Plaintiffs in Caremark cases must “plead with particularity ‘a sufficient connection between the corporate trauma and the [actions or inactions of] the board.’” “A stockholder cannot displace the board’s authority simply by describing the calamity and alleging that it occurred on the directors’ watch.” The requirement of a connection between the Board and the corporate trauma at issue is at least one plausible reason that Caremark cases are generally brought in the context of violations of applicable laws. For example, in Marchand v. Barnhill, the corporate trauma suffered as a result of a listeria outbreak was—at least theoretically—within the company’s (and the directors’) control. That is, the board’s failure to institute a reporting and monitoring system allowing it to oversee the company’s compliance with positive-law regulation of food safety led to a pleading-stage inference of bad faith. Similarly, in Boeing, the Boeing board of directors, in their duties as overseers of corporate performance, failed to monitor compliance with airplane safety regulations at the board level, even after two fatal
The Plaintiffs plead that despite this juridical history of applying Caremark primarily to cases involving violations of positive law, oversight liability may be established even in the absence of such a violation. Here, the Plaintiffs ask me to find that oversight liability may attach to the Company’s alleged failure to sufficiently oversee risks related to efforts to avoid cybercrime by third parties—that is, business risk. Many Delaware cases have cautioned that whether Caremark should be applied to business risk remains an open question.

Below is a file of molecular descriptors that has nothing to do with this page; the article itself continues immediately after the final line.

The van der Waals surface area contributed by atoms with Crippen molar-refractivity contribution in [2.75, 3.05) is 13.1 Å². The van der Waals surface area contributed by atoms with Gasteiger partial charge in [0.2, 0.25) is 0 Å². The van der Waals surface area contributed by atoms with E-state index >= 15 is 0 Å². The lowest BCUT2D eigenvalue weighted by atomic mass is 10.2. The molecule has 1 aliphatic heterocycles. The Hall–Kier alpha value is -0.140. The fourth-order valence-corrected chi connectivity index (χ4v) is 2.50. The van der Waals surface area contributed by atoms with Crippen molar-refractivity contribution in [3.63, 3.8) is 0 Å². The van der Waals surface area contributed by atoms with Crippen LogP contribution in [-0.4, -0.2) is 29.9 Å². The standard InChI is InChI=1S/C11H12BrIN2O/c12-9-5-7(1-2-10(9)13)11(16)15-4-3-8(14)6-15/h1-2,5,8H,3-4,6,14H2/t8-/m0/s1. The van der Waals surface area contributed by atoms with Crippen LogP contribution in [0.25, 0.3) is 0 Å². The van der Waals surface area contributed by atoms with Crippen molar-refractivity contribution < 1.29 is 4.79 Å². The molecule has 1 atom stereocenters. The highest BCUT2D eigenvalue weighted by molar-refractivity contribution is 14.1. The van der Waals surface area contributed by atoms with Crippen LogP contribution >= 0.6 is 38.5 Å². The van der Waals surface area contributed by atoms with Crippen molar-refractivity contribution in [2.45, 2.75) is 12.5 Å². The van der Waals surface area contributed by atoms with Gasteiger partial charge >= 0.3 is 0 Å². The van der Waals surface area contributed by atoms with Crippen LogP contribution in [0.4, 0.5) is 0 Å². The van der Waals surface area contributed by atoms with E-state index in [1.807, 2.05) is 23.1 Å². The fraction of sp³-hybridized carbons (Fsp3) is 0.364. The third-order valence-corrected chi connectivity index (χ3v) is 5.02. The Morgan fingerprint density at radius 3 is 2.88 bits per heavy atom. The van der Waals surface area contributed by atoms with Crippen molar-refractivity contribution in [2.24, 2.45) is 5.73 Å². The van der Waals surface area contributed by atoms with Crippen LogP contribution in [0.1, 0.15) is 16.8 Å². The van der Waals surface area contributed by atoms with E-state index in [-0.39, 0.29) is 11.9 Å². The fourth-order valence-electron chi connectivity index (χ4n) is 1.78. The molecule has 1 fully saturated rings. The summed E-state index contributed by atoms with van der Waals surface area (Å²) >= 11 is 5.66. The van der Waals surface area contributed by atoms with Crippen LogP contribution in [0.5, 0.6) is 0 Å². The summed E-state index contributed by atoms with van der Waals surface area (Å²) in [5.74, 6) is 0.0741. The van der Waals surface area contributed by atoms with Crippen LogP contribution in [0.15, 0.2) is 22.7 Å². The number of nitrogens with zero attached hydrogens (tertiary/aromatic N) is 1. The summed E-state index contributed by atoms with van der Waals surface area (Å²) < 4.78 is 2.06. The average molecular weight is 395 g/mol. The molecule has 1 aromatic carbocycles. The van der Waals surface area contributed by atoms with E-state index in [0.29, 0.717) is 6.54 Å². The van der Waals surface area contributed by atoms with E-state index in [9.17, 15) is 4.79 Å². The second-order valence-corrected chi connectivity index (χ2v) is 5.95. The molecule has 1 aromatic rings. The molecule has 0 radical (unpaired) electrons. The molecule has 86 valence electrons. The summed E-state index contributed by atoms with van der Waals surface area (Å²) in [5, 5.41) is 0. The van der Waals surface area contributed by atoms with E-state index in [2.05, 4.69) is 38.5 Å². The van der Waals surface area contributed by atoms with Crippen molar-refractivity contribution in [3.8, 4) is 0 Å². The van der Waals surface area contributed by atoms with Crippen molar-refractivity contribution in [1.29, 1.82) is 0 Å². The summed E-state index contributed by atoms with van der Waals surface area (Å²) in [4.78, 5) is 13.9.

The Plaintiffs cite Firemen’s Retirement System of St. Louis on behalf of Marriott International, Inc. v. Sorenson in support of their argument. Sorenson is a recent Court of Chancery case that found Caremark to apply, at least hypothetically, to failure to monitor cybersecurity risks, reasoning that “corporate governance must evolve” as “legal and regulatory frameworks” do. But Sorenson did not address the question of whether an appropriate nexus existed between the corporate trauma—a cybersecurity breach—and the Board. And Sorenson specifically found that there was
no known illegal conduct, lawbreaking, or violation of a regulatory mandate alleged in the Complaint that could support a finding that the  Board faces a substantial likelihood of liability for failed oversight . . . . The plaintiff in this action has not pleaded particularized facts that the  Board knowingly permitted Marriott to violate the law.
Thus, despite the Sorenson court’s discussion of the increasing importance of cybersecurity, echoed in this decision, supra., Sorenson expressly looked to affirmative corporate illegality in assessing the substance of the Caremark claims. Sorenson ultimately suggests that even if lack of cybersecurity oversight might be an appropriate subject for a Caremark claim, a violation of law or regulation is still likely a necessary underpinning to a successful pleading. Unable to find one applicable to its facts, the court dismissed the complaint.